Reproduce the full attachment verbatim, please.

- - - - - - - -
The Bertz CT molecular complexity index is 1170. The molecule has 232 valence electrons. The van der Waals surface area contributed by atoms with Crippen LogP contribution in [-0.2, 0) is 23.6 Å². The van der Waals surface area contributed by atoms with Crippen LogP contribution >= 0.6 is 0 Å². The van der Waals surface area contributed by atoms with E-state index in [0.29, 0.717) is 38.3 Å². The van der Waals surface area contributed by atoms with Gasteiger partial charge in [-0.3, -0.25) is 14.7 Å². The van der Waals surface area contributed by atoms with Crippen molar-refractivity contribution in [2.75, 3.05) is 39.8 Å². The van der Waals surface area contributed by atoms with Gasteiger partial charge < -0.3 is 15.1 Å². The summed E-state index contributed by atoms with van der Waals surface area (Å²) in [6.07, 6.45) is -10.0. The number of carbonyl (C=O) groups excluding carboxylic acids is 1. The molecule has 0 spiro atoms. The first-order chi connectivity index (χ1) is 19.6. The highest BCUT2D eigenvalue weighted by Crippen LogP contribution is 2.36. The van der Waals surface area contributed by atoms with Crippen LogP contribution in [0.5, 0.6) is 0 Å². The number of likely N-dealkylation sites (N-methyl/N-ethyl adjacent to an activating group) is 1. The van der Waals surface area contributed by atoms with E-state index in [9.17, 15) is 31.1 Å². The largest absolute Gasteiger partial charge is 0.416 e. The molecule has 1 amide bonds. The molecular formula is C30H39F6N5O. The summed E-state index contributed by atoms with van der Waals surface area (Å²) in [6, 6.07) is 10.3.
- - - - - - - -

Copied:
The Bertz CT molecular complexity index is 1170. The molecule has 232 valence electrons. The van der Waals surface area contributed by atoms with Crippen LogP contribution in [-0.2, 0) is 23.6 Å². The van der Waals surface area contributed by atoms with Crippen LogP contribution >= 0.6 is 0 Å². The van der Waals surface area contributed by atoms with E-state index in [0.29, 0.717) is 38.3 Å². The van der Waals surface area contributed by atoms with Gasteiger partial charge in [-0.3, -0.25) is 14.7 Å². The van der Waals surface area contributed by atoms with Crippen molar-refractivity contribution in [2.75, 3.05) is 39.8 Å². The van der Waals surface area contributed by atoms with Gasteiger partial charge < -0.3 is 15.1 Å². The summed E-state index contributed by atoms with van der Waals surface area (Å²) in [6.07, 6.45) is -10.0. The number of carbonyl (C=O) groups excluding carboxylic acids is 1. The molecule has 0 spiro atoms. The first-order chi connectivity index (χ1) is 19.6. The highest BCUT2D eigenvalue weighted by Crippen LogP contribution is 2.36. The van der Waals surface area contributed by atoms with Crippen LogP contribution in [0.5, 0.6) is 0 Å². The number of likely N-dealkylation sites (N-methyl/N-ethyl adjacent to an activating group) is 1. The van der Waals surface area contributed by atoms with E-state index in [9.17, 15) is 31.1 Å². The largest absolute Gasteiger partial charge is 0.416 e. The molecule has 1 amide bonds. The molecular formula is C30H39F6N5O. The summed E-state index contributed by atoms with van der Waals surface area (Å²) in [6, 6.07) is 10.3.